I have to echo annoymous’ curiosity about where this standard of gifts only flow down and not up came from. I have never heard of it either, except for here. But it does sound like something my parents would say. So I guess it has been around a while.

    It just struck me, OP, how about a counter-suggestion like this: “Gee, a ski vacation is nice and all that. But with so many people struggling in this economy how about if we all make a donation to the local food pantry in the name of Big Boss?”

    1. Dana*

      A donation is such a great idea – especially at this time of the year! That plus some homemade goodies is a lovely gift for the Big Boss (not sure if he’d agree… lol).

    2. Clever Name*

      Great idea! Even better is that whoever pushes back in insisting on sending a likely rich family on a fancy trip instead of donating money to people who don’t have enough food is going to look really, really grinchy

    3. Zillah*

      I love this idea. It would be really difficult to be the guy saying, “But no, your boss deserves a ski trip more than people deserve to eat on Christmas!”

      1. OP*

        This is actually what I initially thought of doing – replying that instead of contributing to the ski vacation, I would donate to the victims of the typhoon in the Phillipines. This would be in a reply only to the 2nd in command.

        1. Not So NewReader*

          The beautiful thing here is that even if everyone else goes with the ski trip, you could go ahead with your own plan and let the #2 boss know “A donation has been made to those in the Philippines in the name of the Big Guy.”

          Personally, if someone gave me a gift like that I would be awed. I would think that I was the richest person on earth… out beyond money.

    4. kelly*

      The last paragraph is just brilliant. At most of the grocery stores in my area, they are running food donation drives for various food banks. I gave a bag of groceries at one because although I’m on a budget there are others far worse off than me. The use of food banks is up due to the reduction in food stamps for most recipients and it helps someone get a good meal.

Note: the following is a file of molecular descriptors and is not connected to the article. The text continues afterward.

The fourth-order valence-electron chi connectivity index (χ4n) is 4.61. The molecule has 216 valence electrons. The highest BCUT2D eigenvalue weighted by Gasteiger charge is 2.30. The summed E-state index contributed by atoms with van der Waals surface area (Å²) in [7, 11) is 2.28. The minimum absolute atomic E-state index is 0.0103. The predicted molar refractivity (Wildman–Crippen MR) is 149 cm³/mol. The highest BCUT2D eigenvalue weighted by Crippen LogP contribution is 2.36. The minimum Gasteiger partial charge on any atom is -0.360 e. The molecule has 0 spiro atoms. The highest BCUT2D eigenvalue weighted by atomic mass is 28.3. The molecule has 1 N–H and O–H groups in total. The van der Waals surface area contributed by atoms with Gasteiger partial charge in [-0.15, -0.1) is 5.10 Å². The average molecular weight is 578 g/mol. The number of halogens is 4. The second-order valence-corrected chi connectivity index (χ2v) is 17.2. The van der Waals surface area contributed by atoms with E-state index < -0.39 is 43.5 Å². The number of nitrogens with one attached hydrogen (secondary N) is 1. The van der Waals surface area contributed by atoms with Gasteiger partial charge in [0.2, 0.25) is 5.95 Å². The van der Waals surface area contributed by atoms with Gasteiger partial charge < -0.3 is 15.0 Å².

14. Diet Coke Addict*

    Signing a card and having a cake? All right.

    Sending his family on a two-night ski trip is so wildly outrageous that I can’t even. I work at a tiny company where my only superior is the boss/CEO/owner, and his wife pops in periodically to be the “office manager,” and I’m deeply afraid we’re going to be asked to contribute to a holiday gift for them. Sure, he’s an okay boss, but I make minimum wage at a job with zero opportunity for advancement and he has a huge home, luxury SUV, cottage in Muskoka, and a big boat. Pretty sure he’ll be OK without a giftcard to a local restaurant.

  15. Kimberlee, Esq.*

    The baffling thing to me about this story, and others, is that the boss accepts. I feel like I’d be deeply uncomfortable, and then offer to raffle the trip to a random employee. That bosses think this is OK is such crazy.

    1. KarenT*

      Ditto. The boss accepting it is what is so disturbing. And I can only assume he’s made no effort to make sure it won’t happen again this year.

    2. FD*

      I actually really like the idea of raffling it off if one was in a situation where this happened without your knowledge.

  16. Sourire*

    No words. I honestly have no words I am so appalled by this…

    Merely out of perverse curiosity – OP, do you any idea how much the expected contribution is?

    1. Windchime*

      I just did a little math. A 2-night Ski Trip package at Whistler is $115 per person, per night (Canadian dollars). So for 4 people, that comes to $920 total.

      1. OP*

        I have no idea really. I think I might have been less offended if it said something like “Let’s all chip in $5 and I’ll pick up a little something on behalf of all of us.”

  17. Erica*

    This happens at a MAJOR NY-area hospital I worked at. Luckily, it goes out to the managers/executive team, and not the front-line nurses, etc., but essentially – in this organization, gifts flow up.